Working Transitions

can you stop staring at me its really disturbing what happens to morale when companies downsize

The BHS saga continues this week, with Sir Philip Green giving a typically robust performance at the select committee (including his “stop staring” outbust) and Sports Direct owner Mike Ashley making another bid for parts of the business.

A senior Sports Direct spokesman said: “We can confirm that we have a continued interest in BHS and that we have written to the administrator seeking to re-open a dialogue about saving a number of jobs and stores along with the BHS name.”

It comes after administrators to BHS signalled the end of the road for the retailer, having been unable to secure a bidder. This has resulted in 11,000 jobs being made redundant.

For the workers, it is a difficult time. Yet again they have been given hope that their jobs could be saved and that rather than the retailer slip into the annals of history, alongside the likes of Woolworths, MFI and Blockbuster, there could be a future.

It is well documented that the uncertainty surrounding downsizing of any type can affect employee morale.  If the administrators of BHS are to maintain value in the brand and stand a chance of saving jobs, they must maintain a level of positive morale amongst the many long-serving employees. For a business in administration, this presents a particular challenge. Yet, when employees are living with the fear of redundancy, whilst often seeing others around them losing their jobs, maintaining morale is a significant challenge.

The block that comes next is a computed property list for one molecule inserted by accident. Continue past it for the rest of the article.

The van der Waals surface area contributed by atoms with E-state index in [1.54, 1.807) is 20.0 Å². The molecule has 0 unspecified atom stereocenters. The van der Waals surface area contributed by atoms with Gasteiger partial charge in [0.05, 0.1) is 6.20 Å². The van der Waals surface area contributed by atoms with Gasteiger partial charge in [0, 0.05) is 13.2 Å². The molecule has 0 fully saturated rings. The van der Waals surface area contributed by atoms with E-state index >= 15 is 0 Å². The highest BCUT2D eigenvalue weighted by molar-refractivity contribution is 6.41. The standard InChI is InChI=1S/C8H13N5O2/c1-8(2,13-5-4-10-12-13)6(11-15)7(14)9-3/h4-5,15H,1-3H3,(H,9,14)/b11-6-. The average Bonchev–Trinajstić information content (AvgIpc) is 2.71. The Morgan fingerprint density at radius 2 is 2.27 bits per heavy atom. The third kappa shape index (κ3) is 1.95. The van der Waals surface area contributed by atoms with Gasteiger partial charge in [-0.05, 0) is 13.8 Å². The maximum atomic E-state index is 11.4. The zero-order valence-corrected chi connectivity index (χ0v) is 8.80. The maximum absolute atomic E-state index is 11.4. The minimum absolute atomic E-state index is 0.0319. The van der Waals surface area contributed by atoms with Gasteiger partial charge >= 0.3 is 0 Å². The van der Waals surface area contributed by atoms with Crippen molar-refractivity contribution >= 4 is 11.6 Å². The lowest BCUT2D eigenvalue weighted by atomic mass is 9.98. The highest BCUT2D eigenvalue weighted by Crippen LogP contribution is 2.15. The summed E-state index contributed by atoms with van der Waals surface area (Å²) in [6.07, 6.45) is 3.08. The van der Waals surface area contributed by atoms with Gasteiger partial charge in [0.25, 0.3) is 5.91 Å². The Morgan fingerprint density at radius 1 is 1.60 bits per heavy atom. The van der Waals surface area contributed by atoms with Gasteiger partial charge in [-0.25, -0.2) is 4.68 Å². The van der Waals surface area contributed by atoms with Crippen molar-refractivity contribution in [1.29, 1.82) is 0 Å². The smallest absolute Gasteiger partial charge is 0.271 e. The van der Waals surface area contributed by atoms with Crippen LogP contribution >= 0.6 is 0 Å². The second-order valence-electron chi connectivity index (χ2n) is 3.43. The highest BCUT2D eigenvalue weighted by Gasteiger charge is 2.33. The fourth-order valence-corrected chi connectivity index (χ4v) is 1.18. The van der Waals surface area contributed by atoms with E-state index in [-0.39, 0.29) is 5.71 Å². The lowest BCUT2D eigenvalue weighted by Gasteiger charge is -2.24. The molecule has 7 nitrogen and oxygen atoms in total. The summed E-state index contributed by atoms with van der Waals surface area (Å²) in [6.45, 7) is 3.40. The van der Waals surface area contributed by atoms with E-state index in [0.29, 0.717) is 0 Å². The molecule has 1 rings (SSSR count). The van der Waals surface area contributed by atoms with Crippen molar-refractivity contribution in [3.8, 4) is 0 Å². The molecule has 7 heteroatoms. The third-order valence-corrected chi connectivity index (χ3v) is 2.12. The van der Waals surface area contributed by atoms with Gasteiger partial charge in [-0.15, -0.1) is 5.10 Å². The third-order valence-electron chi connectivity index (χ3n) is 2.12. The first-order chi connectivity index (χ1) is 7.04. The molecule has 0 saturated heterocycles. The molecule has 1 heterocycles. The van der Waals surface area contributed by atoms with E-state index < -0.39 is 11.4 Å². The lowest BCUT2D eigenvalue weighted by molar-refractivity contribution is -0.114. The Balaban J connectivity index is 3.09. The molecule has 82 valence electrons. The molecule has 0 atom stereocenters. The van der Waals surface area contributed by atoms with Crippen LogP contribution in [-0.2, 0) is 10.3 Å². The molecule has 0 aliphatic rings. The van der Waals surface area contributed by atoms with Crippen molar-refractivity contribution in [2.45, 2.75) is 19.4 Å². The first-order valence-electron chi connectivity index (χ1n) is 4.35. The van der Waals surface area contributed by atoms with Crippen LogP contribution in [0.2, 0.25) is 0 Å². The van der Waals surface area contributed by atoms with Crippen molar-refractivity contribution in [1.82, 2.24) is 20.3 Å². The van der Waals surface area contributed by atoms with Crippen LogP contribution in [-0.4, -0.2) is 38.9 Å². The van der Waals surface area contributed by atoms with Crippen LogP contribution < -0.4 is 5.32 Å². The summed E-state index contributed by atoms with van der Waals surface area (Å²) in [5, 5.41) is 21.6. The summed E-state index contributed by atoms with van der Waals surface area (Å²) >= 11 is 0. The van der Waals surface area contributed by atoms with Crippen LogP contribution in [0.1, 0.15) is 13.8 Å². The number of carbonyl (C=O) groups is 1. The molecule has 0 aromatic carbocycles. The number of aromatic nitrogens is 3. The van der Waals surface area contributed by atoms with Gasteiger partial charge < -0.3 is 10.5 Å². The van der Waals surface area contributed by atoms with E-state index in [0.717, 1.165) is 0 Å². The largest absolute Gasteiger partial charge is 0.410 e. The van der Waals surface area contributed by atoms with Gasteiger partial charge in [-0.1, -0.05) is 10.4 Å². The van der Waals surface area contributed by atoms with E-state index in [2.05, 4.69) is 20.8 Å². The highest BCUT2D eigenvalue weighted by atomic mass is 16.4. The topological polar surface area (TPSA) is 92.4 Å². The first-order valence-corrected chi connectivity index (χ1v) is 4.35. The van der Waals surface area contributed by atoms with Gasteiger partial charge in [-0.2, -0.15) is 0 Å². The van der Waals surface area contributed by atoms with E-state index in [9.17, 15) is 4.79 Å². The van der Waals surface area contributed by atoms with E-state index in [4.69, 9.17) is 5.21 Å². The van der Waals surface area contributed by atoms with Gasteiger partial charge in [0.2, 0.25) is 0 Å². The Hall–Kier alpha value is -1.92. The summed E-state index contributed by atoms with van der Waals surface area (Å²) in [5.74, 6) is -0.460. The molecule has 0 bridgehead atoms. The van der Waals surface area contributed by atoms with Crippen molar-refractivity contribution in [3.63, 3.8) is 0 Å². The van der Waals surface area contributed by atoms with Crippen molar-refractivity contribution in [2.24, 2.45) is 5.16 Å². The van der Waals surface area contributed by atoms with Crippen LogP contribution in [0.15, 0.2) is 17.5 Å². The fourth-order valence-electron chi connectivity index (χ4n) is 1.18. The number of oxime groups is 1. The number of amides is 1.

The importance of positive morale

Many companies underestimate just how important this can be.  An employee who has accepted and is engaged with the impact of change is much more likely to stay within the company, and make a positive ongoing contribution.

When a company is downsizing, it is likely to have an adverse effect on morale and if not addressed, may erode employees’ trust in the company and diminish personal motivation. Not only is this an issue in the short term, but companies may struggle to retain key people as low morale makes employees feel as though their contributions to the company are not worth anything in the long term, as their jobs may not be secure.

It is important that during times of change, companies consider carefully the potential for unintended outcomes of every action that is taken. This includes preparation for varied employee reactions to decisions made and how they may be able to monitor the impact on morale that their actions are having.

How to predict the response of employees

There are various reasons that companies suffer a loss of morale during downsizing and one of the most common is that when the pressure is on to act, a professional and sensitive approach is often lacking. Poor communication can often mean that what may be a valid and important reason for downsizing is misunderstood. Decisions which impact people’s lives are always tough to communicate but every effort must be made to deliver the news effectively, sharing the reasons why certain roles have been chosen, as fully as possible. If a decision is not properly understood then other employees are likely to worry for their own jobs in the future.